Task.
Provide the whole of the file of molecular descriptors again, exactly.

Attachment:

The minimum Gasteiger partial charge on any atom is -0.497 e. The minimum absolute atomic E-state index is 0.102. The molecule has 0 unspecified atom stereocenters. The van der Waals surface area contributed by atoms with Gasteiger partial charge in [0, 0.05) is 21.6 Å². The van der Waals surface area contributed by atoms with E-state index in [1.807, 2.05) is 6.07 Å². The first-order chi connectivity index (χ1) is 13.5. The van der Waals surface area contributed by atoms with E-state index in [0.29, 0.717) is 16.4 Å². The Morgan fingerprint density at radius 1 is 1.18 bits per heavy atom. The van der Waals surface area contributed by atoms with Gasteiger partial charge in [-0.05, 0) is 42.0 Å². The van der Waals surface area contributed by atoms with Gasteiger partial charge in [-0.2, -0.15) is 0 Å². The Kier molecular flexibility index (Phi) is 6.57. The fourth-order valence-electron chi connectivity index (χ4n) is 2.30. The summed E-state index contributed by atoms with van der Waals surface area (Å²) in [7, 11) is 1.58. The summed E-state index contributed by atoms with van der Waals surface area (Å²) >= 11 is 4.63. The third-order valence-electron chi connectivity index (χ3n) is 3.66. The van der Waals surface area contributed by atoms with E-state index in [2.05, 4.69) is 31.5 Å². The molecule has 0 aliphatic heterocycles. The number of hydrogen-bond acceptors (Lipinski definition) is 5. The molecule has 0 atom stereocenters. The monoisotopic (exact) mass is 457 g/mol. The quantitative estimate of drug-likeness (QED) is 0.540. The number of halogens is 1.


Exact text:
The minimum Gasteiger partial charge on any atom is -0.497 e. The minimum absolute atomic E-state index is 0.102. The molecule has 0 unspecified atom stereocenters. The van der Waals surface area contributed by atoms with Gasteiger partial charge in [0, 0.05) is 21.6 Å². The van der Waals surface area contributed by atoms with E-state index in [1.807, 2.05) is 6.07 Å². The first-order chi connectivity index (χ1) is 13.5. The van der Waals surface area contributed by atoms with E-state index in [0.29, 0.717) is 16.4 Å². The Morgan fingerprint density at radius 1 is 1.18 bits per heavy atom. The van der Waals surface area contributed by atoms with Gasteiger partial charge in [-0.05, 0) is 42.0 Å². The van der Waals surface area contributed by atoms with Gasteiger partial charge in [-0.2, -0.15) is 0 Å². The Kier molecular flexibility index (Phi) is 6.57. The fourth-order valence-electron chi connectivity index (χ4n) is 2.30. The summed E-state index contributed by atoms with van der Waals surface area (Å²) in [7, 11) is 1.58. The summed E-state index contributed by atoms with van der Waals surface area (Å²) >= 11 is 4.63. The third-order valence-electron chi connectivity index (χ3n) is 3.66. The van der Waals surface area contributed by atoms with E-state index in [2.05, 4.69) is 31.5 Å². The molecule has 0 aliphatic heterocycles. The number of hydrogen-bond acceptors (Lipinski definition) is 5. The molecule has 0 atom stereocenters. The monoisotopic (exact) mass is 457 g/mol. The quantitative estimate of drug-likeness (QED) is 0.540. The number of halogens is 1.